Contraband/Chronicle (2012) Review

Both of these reviews are long overdue and I honestly forgot about both of them so I just decided to combine them into two mini-reviews.

Starring: Mark Wahlberg, Kate Beckinsale, Ben Foster, Giovanni Ribisi, J.K Simmons
Directed by: Baltasar Kormakur 
Rated: R

Here’s a movie that is such major wasted opportunity, the fact that it’s the remake of a foreign film is even more depressing. Mark Wahlberg stars as Chris Farraday, reformed criminal and family man who used to be the world’s best smuggler. Once his young brother-in-law blows a job for the ridiculously cajun-accented Tim Briggs (Giovanni Ribisi) he must perform one last job. (Cue eye roll) I’ll give Wahlberg the benefit of the doubt and defend him as an actor because when he wants to be, he’s charming, likable, and a believable badass, but in movies like Contraband, his character is as flimsy as a sheet of cardboard. His character might as well be named Mark Wahlberg.  The movie is so A to B you know exactly what’s going to happen at the end in Act 1, which leaves the rest of the film devoid of tension and suspense. Wahlberg’s character is so good at what he does and so infallible that I never doubted that everything would work out for one second, even at the end of the film everything works out and Wahlberg walks away unscathed with all his problems solved, no repercussions and coming out ahead even richer than before without even knowing it. Must be nice. Even when there’s a shocking moment involving what might be a lead character’s death, it turns out they are actually perfectly fine. ugh. The movie is so afraid to not please it’s audience it takes no risks and tidies everything in a nice little bow and then bakes a cake on top it. Even the movie ends on the song “Boom Boom Boom Boom.” The film is a remake of the icelandic film “Reykjavik-Rotterdam” starring the director of Contraband. Maybe on a smaller scale with unknown actors the story flourishes but with a bigger budget, and well-known actors the story is just running through the motions. Even with a cast of extremely talented character actors like Foster, Ribisi, J.K. Simmons, Lukas Haas, and Diego Luna, it’s sad to see their teaming up led to something so mediocre and unoriginal. My biggest complaints? I seemed to be the only audience member to recognize a Jackson Pollock painting in the film, and Central America should really get some good sporting goods stores because those duct-tape face masks must be a pain-in-the ass to remove.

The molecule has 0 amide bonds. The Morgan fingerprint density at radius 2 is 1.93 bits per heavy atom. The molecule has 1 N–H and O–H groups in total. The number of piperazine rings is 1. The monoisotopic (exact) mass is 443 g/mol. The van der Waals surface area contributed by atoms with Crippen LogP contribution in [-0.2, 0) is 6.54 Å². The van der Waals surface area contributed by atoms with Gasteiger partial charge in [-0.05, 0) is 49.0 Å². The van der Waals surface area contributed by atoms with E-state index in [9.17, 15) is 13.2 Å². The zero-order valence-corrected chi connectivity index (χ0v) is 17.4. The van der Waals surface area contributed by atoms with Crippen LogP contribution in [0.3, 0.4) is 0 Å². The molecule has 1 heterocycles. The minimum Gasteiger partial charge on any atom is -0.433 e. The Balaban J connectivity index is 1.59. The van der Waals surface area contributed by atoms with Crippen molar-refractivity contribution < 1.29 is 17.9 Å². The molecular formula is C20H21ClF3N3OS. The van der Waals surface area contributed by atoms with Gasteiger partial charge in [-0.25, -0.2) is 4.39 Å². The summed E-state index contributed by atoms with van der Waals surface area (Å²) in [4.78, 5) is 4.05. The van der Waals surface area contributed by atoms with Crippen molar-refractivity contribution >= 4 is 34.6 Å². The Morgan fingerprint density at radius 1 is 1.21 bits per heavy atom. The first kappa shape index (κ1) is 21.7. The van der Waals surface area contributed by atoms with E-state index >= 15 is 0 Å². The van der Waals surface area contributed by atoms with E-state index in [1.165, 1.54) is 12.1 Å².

Rating: 4/10

Starring: Dane DeHaan, Alex Russell, Michael B. Jordan
Directed by: Josh Trank
Rated: PG-13

It was just a matter of time before the found-footage genre broke away from horror films and tackled other sub-genres.  The superhero genre only seemed like a logical choice. An original superhero story mixed with the found footage aspect by using the excuse that kids document everything is a legitimate reason that works for a majority of the time. Cleverly dissecting superhero and modern teenage archetypes is a testament to Max Landis’ Large scale story told on a smaller budgeted scale. The use of practical effects, the simplistic storyline, and the likability of the three relatively unknown leads is what really pumps the heart of this film. DeHaan as the outcast Andrew and Jordan as the ultra-popular Steve are standouts and actually create a believable friendship between the three leads, making it feel realistic from the discovering of their superpowers to their inevitable downfall. The characters gain telepathic abilities that give reason for the camera floating around at different angles along side them but my biggest question was why? Obviously the film is footage recorded from a digital video camera so you can get away with creative low-budget CGI, but I thought the story was compelling enough on it’s own then always wonder the reasoning for a camera recording an intimate conversation. The last action set-piece is vicersal and clever but becomes too contrived in trying to discover different ways of having footage recorded from obscene angles. Smaller intimate moments like when the three friends pull pranks telepathically and when Dane’s character pulls a spider apart with his mind is when the movie has it’s brightest moments. I enjoyed Chronicle way more than I should have and surprisingly really enjoyed the three leads and where the story went, and serves as an interesting experiment, but please: No sequels, although I wouldn’t have minded a longer cut of the Jessie J – Price Tag singalong.